Chalky is putting on a literal show, hiring performers for the Onyx club, the New Jersey imitation of the infamous Cotton Club. And things are going pretty well for Chalky, until his boy Dunn Purnsley gets into bed with the wrong woman — the wife of talent agent Dickie, who sends Dunn a crude porn drawing on a napkin to signify her interest in sleeping with him, also implying that Dunn, a black man, cannot read. And so begins a nasty subplot involving some startling racial dynamics when Dickie walks in on his wife having sex with Dunn, then forces Dunn at gunpoint to continue (while Dickie pleasures himself), throwing in some racial slurs for good measure in this elaborate, and incredibly racist cuckholding roleplay. What follows might be the most violent event in the entire episode, as Dunn decides he doesn’t want to be anyone’s slave, and takes a broken bottle to Dickie’s neck — but there’s the catch, as he’s cost Chalky some good business. While Dunn may be a free man, he still answers to Chalky, further elaborated when Chalky chastises him mercilessly as Dunn buries Dickie’s body out in the boonies.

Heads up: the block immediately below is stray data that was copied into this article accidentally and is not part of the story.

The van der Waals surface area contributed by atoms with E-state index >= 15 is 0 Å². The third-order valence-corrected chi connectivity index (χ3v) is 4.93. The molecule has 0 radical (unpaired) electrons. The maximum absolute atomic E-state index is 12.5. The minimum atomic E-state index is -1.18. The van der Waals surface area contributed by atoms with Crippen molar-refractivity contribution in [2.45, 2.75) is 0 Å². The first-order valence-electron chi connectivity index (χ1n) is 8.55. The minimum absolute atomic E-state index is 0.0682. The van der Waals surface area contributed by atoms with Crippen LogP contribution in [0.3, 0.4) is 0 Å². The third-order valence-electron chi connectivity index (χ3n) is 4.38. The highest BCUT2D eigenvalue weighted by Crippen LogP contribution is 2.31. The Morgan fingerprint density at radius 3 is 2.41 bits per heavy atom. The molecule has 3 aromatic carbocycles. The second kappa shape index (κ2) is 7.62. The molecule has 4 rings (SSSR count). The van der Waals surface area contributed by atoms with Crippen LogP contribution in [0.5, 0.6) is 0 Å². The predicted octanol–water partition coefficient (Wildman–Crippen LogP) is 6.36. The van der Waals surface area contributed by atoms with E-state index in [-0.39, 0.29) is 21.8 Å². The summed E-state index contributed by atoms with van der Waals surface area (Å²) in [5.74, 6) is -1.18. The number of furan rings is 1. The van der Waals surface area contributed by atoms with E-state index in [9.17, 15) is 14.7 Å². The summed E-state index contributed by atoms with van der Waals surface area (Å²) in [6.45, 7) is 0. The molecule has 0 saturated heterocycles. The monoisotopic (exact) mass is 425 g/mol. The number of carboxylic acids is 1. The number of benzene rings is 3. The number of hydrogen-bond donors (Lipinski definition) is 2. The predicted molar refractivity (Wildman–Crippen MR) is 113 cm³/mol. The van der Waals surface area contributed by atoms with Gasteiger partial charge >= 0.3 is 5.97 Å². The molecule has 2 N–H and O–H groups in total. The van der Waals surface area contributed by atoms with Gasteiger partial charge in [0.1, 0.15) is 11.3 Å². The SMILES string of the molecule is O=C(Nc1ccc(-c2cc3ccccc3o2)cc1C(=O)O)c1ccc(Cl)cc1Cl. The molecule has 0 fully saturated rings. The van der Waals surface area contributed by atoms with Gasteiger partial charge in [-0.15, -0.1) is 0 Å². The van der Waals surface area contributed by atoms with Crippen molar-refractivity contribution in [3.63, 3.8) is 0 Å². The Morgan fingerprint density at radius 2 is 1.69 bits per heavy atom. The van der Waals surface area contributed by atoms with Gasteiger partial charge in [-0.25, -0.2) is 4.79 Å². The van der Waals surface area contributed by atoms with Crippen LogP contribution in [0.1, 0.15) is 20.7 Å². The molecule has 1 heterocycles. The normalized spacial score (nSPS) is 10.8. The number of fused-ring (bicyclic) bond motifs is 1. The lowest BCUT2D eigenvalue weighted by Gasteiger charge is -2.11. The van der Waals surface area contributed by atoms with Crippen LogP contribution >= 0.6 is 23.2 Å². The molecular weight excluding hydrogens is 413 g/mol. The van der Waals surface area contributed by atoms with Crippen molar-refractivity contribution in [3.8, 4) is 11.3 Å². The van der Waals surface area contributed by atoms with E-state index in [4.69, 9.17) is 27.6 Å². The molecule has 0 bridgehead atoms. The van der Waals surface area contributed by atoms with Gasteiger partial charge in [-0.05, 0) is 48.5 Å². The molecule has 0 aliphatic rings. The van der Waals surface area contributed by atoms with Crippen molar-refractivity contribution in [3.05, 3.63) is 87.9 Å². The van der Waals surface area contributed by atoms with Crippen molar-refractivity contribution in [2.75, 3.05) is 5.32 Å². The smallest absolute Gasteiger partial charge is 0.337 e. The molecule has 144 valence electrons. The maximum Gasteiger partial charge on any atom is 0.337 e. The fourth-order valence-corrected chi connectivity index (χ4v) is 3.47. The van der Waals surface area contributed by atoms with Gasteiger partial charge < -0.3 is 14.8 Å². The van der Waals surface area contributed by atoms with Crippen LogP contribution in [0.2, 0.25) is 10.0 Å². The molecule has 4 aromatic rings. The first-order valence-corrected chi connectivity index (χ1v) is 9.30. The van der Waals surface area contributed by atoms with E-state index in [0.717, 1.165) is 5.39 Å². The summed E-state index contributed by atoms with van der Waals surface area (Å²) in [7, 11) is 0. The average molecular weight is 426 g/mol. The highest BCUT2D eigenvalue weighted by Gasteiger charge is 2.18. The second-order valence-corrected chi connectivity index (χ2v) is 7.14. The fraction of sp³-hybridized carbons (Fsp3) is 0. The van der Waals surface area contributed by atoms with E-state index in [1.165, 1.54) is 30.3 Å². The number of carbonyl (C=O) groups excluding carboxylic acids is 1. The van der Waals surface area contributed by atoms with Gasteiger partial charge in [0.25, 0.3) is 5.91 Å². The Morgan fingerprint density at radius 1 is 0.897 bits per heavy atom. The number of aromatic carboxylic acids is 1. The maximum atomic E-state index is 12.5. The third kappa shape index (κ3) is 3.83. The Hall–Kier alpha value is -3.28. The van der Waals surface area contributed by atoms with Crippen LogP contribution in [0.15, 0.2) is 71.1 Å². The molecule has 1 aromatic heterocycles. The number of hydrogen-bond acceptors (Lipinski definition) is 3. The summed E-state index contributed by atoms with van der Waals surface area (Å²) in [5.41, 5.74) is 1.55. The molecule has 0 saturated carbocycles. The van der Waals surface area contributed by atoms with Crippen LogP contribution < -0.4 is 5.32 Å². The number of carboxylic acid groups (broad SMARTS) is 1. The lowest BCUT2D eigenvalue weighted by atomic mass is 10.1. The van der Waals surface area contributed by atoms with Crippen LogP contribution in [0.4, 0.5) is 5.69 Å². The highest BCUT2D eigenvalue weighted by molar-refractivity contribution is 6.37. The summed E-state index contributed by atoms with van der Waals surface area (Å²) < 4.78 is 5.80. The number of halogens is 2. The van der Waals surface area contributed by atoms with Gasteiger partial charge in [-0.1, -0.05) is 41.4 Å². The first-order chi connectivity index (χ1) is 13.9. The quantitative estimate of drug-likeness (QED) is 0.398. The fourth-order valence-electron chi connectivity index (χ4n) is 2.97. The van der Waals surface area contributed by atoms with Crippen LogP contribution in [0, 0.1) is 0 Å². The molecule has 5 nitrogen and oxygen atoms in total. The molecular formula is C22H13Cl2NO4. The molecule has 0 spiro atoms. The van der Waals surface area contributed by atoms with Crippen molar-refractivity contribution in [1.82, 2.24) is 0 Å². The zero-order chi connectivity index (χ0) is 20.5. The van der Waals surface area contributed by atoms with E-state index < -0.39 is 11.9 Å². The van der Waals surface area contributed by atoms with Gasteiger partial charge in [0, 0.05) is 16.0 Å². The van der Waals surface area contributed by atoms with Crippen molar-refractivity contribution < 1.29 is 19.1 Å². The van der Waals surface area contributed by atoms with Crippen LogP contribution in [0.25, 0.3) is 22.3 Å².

The federal agents even get a bit of crafty plotting, as we’re introduced to newcomer Agent Knox, who seems like a naive, straight and narrow type at first (another bit of show business), but later pulls one over on his partner, Stan, conveniently leaving out a crucial detail when they visit the home of a bootlegger — a detail that gets Stan shot in the face. Agent Knox is definitely one to watch this season.

Gillian is putting on quite the show of her own — and, as assumed, she’s fallen into a pretty heavy heroin addiction following her lethal encounter with Gyp at the end of last season. Gillian is fighting to get Tommy back from Julia and her father Paul, so she’s playing the role of loving, wholesome grandmother in front of the judge, and trying to sell her house so she can take the profits and raise Tommy proper; judging by the track marks on her arms, that money won’t last long. Equally as startling as the Dunn’s porno napkin and subsequent bottle-necking is Gillian’s moment with a prospective buyer, when she tells him, “30 … 40 if you want me to put it in my mouth.” Gillian may be putting on the good ol’ girl show in front of the judge, but back home where it counts, she’s still up to her old tricks — pun intended.